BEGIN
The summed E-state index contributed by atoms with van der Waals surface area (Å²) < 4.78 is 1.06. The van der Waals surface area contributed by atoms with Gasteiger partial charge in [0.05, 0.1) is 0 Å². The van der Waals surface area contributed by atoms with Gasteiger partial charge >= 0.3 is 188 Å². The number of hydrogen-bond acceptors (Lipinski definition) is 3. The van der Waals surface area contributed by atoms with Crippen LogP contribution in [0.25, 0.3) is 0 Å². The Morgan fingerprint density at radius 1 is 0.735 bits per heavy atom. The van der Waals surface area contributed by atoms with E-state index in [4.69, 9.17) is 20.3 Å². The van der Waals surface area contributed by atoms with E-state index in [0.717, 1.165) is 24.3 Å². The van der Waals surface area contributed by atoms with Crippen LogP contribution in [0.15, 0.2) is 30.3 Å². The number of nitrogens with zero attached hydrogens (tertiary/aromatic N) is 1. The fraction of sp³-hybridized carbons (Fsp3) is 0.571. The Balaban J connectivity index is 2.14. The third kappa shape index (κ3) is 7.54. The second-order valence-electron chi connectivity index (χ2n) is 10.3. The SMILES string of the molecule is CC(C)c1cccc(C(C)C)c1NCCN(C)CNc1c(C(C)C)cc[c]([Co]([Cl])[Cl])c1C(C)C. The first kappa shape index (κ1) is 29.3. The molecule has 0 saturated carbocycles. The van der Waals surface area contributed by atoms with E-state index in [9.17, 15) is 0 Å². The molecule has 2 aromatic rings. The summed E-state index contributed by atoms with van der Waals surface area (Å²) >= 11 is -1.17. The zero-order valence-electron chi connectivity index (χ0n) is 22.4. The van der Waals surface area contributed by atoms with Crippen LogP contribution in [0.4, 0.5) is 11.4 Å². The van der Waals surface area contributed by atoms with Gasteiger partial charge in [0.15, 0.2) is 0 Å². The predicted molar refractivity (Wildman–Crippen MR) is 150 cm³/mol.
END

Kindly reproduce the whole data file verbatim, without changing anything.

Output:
The summed E-state index contributed by atoms with van der Waals surface area (Å²) < 4.78 is 1.06. The van der Waals surface area contributed by atoms with Gasteiger partial charge in [0.05, 0.1) is 0 Å². The van der Waals surface area contributed by atoms with Gasteiger partial charge >= 0.3 is 188 Å². The number of hydrogen-bond acceptors (Lipinski definition) is 3. The van der Waals surface area contributed by atoms with Crippen LogP contribution in [0.25, 0.3) is 0 Å². The Morgan fingerprint density at radius 1 is 0.735 bits per heavy atom. The van der Waals surface area contributed by atoms with E-state index in [4.69, 9.17) is 20.3 Å². The van der Waals surface area contributed by atoms with E-state index in [0.717, 1.165) is 24.3 Å². The van der Waals surface area contributed by atoms with Crippen LogP contribution in [0.15, 0.2) is 30.3 Å². The number of nitrogens with zero attached hydrogens (tertiary/aromatic N) is 1. The fraction of sp³-hybridized carbons (Fsp3) is 0.571. The Balaban J connectivity index is 2.14. The third kappa shape index (κ3) is 7.54. The second-order valence-electron chi connectivity index (χ2n) is 10.3. The SMILES string of the molecule is CC(C)c1cccc(C(C)C)c1NCCN(C)CNc1c(C(C)C)cc[c]([Co]([Cl])[Cl])c1C(C)C. The first kappa shape index (κ1) is 29.3. The molecule has 0 saturated carbocycles. The van der Waals surface area contributed by atoms with E-state index in [9.17, 15) is 0 Å². The molecule has 2 aromatic rings. The summed E-state index contributed by atoms with van der Waals surface area (Å²) >= 11 is -1.17. The zero-order valence-electron chi connectivity index (χ0n) is 22.4. The van der Waals surface area contributed by atoms with Crippen LogP contribution in [0.4, 0.5) is 11.4 Å². The van der Waals surface area contributed by atoms with Gasteiger partial charge in [0.15, 0.2) is 0 Å². The predicted molar refractivity (Wildman–Crippen MR) is 150 cm³/mol.